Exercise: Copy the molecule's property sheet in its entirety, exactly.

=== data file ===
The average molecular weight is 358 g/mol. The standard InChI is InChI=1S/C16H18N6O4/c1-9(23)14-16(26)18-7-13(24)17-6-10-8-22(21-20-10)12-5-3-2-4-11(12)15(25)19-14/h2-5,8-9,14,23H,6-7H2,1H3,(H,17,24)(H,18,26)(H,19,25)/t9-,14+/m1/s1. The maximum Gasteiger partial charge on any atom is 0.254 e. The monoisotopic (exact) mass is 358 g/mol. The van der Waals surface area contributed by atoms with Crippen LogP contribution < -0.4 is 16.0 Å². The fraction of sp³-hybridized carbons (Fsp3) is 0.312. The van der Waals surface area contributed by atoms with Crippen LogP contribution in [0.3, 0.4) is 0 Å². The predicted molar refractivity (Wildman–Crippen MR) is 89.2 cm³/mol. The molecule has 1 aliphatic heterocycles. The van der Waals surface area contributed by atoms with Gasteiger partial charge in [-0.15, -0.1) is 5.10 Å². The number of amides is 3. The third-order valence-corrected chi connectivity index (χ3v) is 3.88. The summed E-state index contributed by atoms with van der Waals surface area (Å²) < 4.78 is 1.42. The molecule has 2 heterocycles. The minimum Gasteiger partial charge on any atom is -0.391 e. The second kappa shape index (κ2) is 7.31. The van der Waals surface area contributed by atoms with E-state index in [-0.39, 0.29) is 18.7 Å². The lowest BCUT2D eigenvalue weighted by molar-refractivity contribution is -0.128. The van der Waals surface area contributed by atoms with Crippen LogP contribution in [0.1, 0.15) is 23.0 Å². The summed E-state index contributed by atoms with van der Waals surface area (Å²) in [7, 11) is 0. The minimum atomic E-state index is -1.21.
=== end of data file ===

The average molecular weight is 358 g/mol. The standard InChI is InChI=1S/C16H18N6O4/c1-9(23)14-16(26)18-7-13(24)17-6-10-8-22(21-20-10)12-5-3-2-4-11(12)15(25)19-14/h2-5,8-9,14,23H,6-7H2,1H3,(H,17,24)(H,18,26)(H,19,25)/t9-,14+/m1/s1. The maximum Gasteiger partial charge on any atom is 0.254 e. The monoisotopic (exact) mass is 358 g/mol. The van der Waals surface area contributed by atoms with Crippen LogP contribution < -0.4 is 16.0 Å². The fraction of sp³-hybridized carbons (Fsp3) is 0.312. The van der Waals surface area contributed by atoms with Crippen LogP contribution in [0.3, 0.4) is 0 Å². The predicted molar refractivity (Wildman–Crippen MR) is 89.2 cm³/mol. The molecule has 1 aliphatic heterocycles. The van der Waals surface area contributed by atoms with Gasteiger partial charge in [-0.15, -0.1) is 5.10 Å². The number of amides is 3. The third-order valence-corrected chi connectivity index (χ3v) is 3.88. The summed E-state index contributed by atoms with van der Waals surface area (Å²) < 4.78 is 1.42. The molecule has 2 heterocycles. The minimum Gasteiger partial charge on any atom is -0.391 e. The second kappa shape index (κ2) is 7.31. The van der Waals surface area contributed by atoms with E-state index in [-0.39, 0.29) is 18.7 Å². The lowest BCUT2D eigenvalue weighted by molar-refractivity contribution is -0.128. The van der Waals surface area contributed by atoms with Crippen LogP contribution in [0.1, 0.15) is 23.0 Å². The summed E-state index contributed by atoms with van der Waals surface area (Å²) in [7, 11) is 0. The minimum atomic E-state index is -1.21.